How to install MySQL 5.7 Server on Ubuntu 16.04
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This is not the first time I need to install and configure a MySql Community Server on a fresh system with Ubuntu (16.04) running on it. So instead next time to have to google for the individual steps again, I decided to write a post. Find out also how to tweak the Server configuration.
Install MySQL Server
This guide is based on the official MySQL documentation - A Quick Guide to Using the MySQL APT Repository, where my own data is used instead.
Add the MySQL APT Repository
Go to the download page for the MySQL APT repository at https://dev.mysql.com/downloads/repo/apt/ and select the package for my Linux distribution. As said mine is
Ubuntu 16.04, which is covered by the
mysql-apt-config_0.8.1-1_all.deb package at the time of this writing:
shell> wget https://dev.mysql.com/get/mysql-apt-config_0.8.1-1_all.deb
Next install the release package with the following command:
shell> sudo dpkg -i mysql-apt-config_0.8.1-1_all.deb Selecting previously unselected package mysql-apt-config. (Reading database ... 27837 files and directories currently installed.) Preparing to unpack mysql-apt-config_0.8.1-1_all.deb ... Unpacking mysql-apt-config (0.8.1-1) ... Setting up mysql-apt-config (0.8.1-1) ... locale: Cannot set LC_CTYPE to default locale: No such file or directory locale: Cannot set LC_ALL to default locale: No such file or directory /usr/bin/locale: Cannot set LC_CTYPE to default locale: No such file or directory /usr/bin/locale: Cannot set LC_ALL to default locale: No such file or directory OK
During installation I chose the MySQL 5.7 Server version
The next mandatory step is to update the package information from the MySQL APT repository
shell> sudo apt-get update Hit:1 https://mirrors.linode.com/ubuntu xenial InRelease Get:2 https://mirrors.linode.com/ubuntu xenial-updates InRelease [102 kB] Get:3 https://mirrors.linode.com/ubuntu xenial-backports InRelease [102 kB] Get:4 https://repo.mysql.com/apt/ubuntu xenial InRelease [14.2 kB] Hit:5 https://ppa.launchpad.net/webupd8team/java/ubuntu xenial InRelease Get:6 https://security.ubuntu.com/ubuntu xenial-security InRelease [102 kB] Get:7 https://repo.mysql.com/apt/ubuntu xenial/mysql-5.7 Sources [886 B] Get:8 https://repo.mysql.com/apt/ubuntu xenial/mysql-apt-config amd64 Packages [567 B] Get:9 https://repo.mysql.com/apt/ubuntu xenial/mysql-apt-config i386 Packages [567 B] Get:10 https://repo.mysql.com/apt/ubuntu xenial/mysql-5.7 amd64 Packages [2709 B] Get:11 https://repo.mysql.com/apt/ubuntu xenial/mysql-5.7 i386 Packages [2712 B] Get:12 https://repo.mysql.com/apt/ubuntu xenial/mysql-tools amd64 Packages [2608 B] Get:13 https://repo.mysql.com/apt/ubuntu xenial/mysql-tools i386 Packages [1928 B] Fetched 333 kB in 0s (603 kB/s) Reading package lists... Done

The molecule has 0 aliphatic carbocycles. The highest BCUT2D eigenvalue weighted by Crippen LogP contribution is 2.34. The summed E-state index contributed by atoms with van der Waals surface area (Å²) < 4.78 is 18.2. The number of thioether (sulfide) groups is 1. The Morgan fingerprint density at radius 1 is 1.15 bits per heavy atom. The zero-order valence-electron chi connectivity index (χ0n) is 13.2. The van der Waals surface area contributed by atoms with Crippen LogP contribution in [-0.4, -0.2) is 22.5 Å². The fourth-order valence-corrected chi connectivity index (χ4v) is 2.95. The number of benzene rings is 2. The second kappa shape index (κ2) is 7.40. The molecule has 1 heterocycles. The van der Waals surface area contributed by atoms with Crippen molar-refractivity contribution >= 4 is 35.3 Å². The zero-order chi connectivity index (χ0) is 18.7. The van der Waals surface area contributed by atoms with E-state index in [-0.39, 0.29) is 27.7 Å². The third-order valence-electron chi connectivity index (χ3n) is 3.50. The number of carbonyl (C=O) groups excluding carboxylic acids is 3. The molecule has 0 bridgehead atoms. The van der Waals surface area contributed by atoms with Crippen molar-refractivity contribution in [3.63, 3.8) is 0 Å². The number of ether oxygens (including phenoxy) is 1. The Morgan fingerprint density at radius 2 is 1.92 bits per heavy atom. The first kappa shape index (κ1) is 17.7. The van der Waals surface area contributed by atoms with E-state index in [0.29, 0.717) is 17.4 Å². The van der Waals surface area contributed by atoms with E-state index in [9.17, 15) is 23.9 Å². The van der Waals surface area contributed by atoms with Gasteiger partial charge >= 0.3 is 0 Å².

Installing MySQL with APT
Now to install MySQL execute the following command:
shell> sudo apt-get install mysql-server
You will be asked for the root password during the installation. Make a note of it if you want to spare the time needed to reset it later1
The server is started automatically after installation. You can check the version of the server by issuing the following command:
shell> mysql --version mysql Ver 14.14 Distrib 5.7.17, for Linux (x86_64) using EditLine wrapper
Starting and stopping the MySQL Server
You can check the status:
shell> sudo service mysql status
shell> sudo service mysql stop
and start it again:
shell> sudo service mysql start
Because I am lazy and I will probably repeat these commands several times, at least in the beginning, I defined some aliases for them - snippet from my .bash_aliases file:
# MySql alias mysql-start="sudo service mysql start" alias mysql-stop="sudo service mysql stop" alias mysql-restart="sudo service mysql restart" alias mysql-status="sudo service mysql status" alias mysql-connect-root="mysql -uroot -p" alias mysql-vim-mysql.conf.d.my.cnf="sudo vim /etc/mysql/mysql.conf.d/mysqld.cnf"
See my post A developer’s guide to using aliases to learn how I’ve become best buddies with the Bash alias. O, and I’ve also created a video with it.
Tune MySQL configuration
Most of the default configuration values are fine, but you can tweak it if you don’t have enough memory 2 (like my server running on a 2GB RAM machine) or want to improve performance 3.
I have personally written about optimizing MySQL Server Settings, but this remains a science for itself to me. Anyway before you are ready to override a default value in
my.cnf, have a look in the official documentation about Server System Variables and try to reason what each really means…
Now which configuration file should I use, because there are bunch of them under the
/etc/mysql/ |-- conf.d | -- mysql.cnf |-- my.cnf -> /etc/alternatives/my.cnf |-- my.cnf.fallback |-- mysql.cnf |-- mysql.cnf.2017-01-13-original |-- mysql.conf.d -- mysqld.cnf
Well, because these are server settings, I want to override I need to put them below the [mysld] tag, which is to be found in
mysqld.conf. So edit this file:
shell> sudo vim /etc/mysql/mysql.conf.d/mysqld.cnf
which looks like the following:
# # The MySQL Server configuration file. # # For explanations see # https://dev.mysql.com/doc/mysql/en/server-system-variables.html [mysqld] pid-file = /var/run/mysqld/mysqld.pid socket = /var/run/mysqld/mysqld.sock datadir = /var/lib/mysql log-error = /var/log/mysql/error.log # By default we only accept connections from localhost bind-address = 127.0.0.1 # Disabling symbolic-links is recommended to prevent assorted security risks symbolic-links=0 # my overrides max_allowed_packet = 1M max_connections = 75 table_open_cache = 32M key_buffer_size = 32M
Remember these are values for a small 2GB RAM server. It is supposed to run one MySQL Database among a bunch of other servers… Also very important to notice is that you can now change the configuration values at runtime, but they won’t be persisted when the server is restarted.